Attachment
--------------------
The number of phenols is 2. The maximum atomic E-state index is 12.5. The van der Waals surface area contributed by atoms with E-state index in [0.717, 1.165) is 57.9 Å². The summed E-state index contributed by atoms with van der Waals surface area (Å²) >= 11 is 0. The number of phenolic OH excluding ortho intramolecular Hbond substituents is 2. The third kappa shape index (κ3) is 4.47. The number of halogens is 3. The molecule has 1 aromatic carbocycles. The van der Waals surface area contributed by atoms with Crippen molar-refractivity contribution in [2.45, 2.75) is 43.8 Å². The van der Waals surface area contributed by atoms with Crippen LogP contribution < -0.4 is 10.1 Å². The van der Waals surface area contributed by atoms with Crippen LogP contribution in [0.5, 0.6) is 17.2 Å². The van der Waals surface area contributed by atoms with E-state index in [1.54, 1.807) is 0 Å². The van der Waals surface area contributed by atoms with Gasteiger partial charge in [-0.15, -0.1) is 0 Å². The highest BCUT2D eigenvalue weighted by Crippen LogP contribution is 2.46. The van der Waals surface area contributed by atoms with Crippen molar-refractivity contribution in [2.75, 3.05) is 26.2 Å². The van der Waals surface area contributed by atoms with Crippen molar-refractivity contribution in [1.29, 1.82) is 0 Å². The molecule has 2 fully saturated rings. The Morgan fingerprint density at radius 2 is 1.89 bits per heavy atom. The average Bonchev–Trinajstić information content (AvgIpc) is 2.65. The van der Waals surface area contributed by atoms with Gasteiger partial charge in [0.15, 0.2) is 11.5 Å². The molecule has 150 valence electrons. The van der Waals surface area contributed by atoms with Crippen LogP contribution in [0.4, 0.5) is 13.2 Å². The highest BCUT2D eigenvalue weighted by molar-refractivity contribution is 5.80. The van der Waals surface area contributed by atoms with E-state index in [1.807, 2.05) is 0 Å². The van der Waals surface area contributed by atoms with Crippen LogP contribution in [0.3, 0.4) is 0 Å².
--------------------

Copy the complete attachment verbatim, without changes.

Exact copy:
The number of phenols is 2. The maximum atomic E-state index is 12.5. The van der Waals surface area contributed by atoms with E-state index in [0.717, 1.165) is 57.9 Å². The summed E-state index contributed by atoms with van der Waals surface area (Å²) >= 11 is 0. The number of phenolic OH excluding ortho intramolecular Hbond substituents is 2. The third kappa shape index (κ3) is 4.47. The number of halogens is 3. The molecule has 1 aromatic carbocycles. The van der Waals surface area contributed by atoms with Crippen molar-refractivity contribution in [2.45, 2.75) is 43.8 Å². The van der Waals surface area contributed by atoms with Crippen LogP contribution < -0.4 is 10.1 Å². The van der Waals surface area contributed by atoms with Crippen LogP contribution in [0.5, 0.6) is 17.2 Å². The van der Waals surface area contributed by atoms with E-state index in [1.54, 1.807) is 0 Å². The van der Waals surface area contributed by atoms with Gasteiger partial charge in [-0.15, -0.1) is 0 Å². The highest BCUT2D eigenvalue weighted by Crippen LogP contribution is 2.46. The van der Waals surface area contributed by atoms with Crippen molar-refractivity contribution in [2.75, 3.05) is 26.2 Å². The van der Waals surface area contributed by atoms with Crippen molar-refractivity contribution in [1.29, 1.82) is 0 Å². The molecule has 2 fully saturated rings. The Morgan fingerprint density at radius 2 is 1.89 bits per heavy atom. The average Bonchev–Trinajstić information content (AvgIpc) is 2.65. The van der Waals surface area contributed by atoms with Gasteiger partial charge in [0.15, 0.2) is 11.5 Å². The molecule has 150 valence electrons. The van der Waals surface area contributed by atoms with Crippen LogP contribution in [0.4, 0.5) is 13.2 Å². The highest BCUT2D eigenvalue weighted by molar-refractivity contribution is 5.80. The van der Waals surface area contributed by atoms with E-state index in [1.807, 2.05) is 0 Å². The van der Waals surface area contributed by atoms with Crippen LogP contribution in [0.3, 0.4) is 0 Å².